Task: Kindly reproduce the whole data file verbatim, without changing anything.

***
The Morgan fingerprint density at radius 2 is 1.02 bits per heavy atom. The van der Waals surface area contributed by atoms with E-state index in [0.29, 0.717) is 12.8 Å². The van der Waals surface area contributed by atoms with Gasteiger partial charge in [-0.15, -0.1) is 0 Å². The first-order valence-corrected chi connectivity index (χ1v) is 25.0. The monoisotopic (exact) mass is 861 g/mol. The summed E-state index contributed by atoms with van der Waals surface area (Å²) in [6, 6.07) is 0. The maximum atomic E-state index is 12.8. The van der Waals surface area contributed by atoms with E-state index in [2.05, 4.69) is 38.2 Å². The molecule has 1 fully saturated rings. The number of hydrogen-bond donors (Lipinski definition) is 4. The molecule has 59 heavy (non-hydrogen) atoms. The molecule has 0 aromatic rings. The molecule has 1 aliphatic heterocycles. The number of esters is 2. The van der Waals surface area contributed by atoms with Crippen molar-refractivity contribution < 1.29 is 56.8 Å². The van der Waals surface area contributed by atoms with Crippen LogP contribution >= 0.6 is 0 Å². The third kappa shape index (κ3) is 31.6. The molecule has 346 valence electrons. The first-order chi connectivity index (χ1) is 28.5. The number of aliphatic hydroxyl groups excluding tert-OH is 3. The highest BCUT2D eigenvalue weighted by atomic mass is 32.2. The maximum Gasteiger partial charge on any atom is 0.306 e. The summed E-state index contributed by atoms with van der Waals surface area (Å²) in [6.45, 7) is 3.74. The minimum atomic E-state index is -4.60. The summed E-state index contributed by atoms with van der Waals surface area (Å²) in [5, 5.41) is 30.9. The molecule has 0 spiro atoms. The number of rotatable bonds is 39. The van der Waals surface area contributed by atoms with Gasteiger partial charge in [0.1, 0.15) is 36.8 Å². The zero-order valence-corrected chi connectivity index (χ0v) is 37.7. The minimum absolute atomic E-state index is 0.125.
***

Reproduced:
The Morgan fingerprint density at radius 2 is 1.02 bits per heavy atom. The van der Waals surface area contributed by atoms with E-state index in [0.29, 0.717) is 12.8 Å². The van der Waals surface area contributed by atoms with Gasteiger partial charge in [-0.15, -0.1) is 0 Å². The first-order valence-corrected chi connectivity index (χ1v) is 25.0. The monoisotopic (exact) mass is 861 g/mol. The summed E-state index contributed by atoms with van der Waals surface area (Å²) in [6, 6.07) is 0. The maximum atomic E-state index is 12.8. The van der Waals surface area contributed by atoms with E-state index in [2.05, 4.69) is 38.2 Å². The molecule has 1 fully saturated rings. The number of hydrogen-bond donors (Lipinski definition) is 4. The molecule has 59 heavy (non-hydrogen) atoms. The molecule has 0 aromatic rings. The molecule has 1 aliphatic heterocycles. The number of esters is 2. The van der Waals surface area contributed by atoms with Crippen molar-refractivity contribution < 1.29 is 56.8 Å². The van der Waals surface area contributed by atoms with Crippen LogP contribution >= 0.6 is 0 Å². The third kappa shape index (κ3) is 31.6. The molecule has 346 valence electrons. The first-order chi connectivity index (χ1) is 28.5. The number of aliphatic hydroxyl groups excluding tert-OH is 3. The highest BCUT2D eigenvalue weighted by atomic mass is 32.2. The maximum Gasteiger partial charge on any atom is 0.306 e. The summed E-state index contributed by atoms with van der Waals surface area (Å²) in [6.45, 7) is 3.74. The minimum atomic E-state index is -4.60. The summed E-state index contributed by atoms with van der Waals surface area (Å²) in [5, 5.41) is 30.9. The molecule has 0 spiro atoms. The number of rotatable bonds is 39. The van der Waals surface area contributed by atoms with Gasteiger partial charge in [0.1, 0.15) is 36.8 Å². The zero-order valence-corrected chi connectivity index (χ0v) is 37.7. The minimum absolute atomic E-state index is 0.125.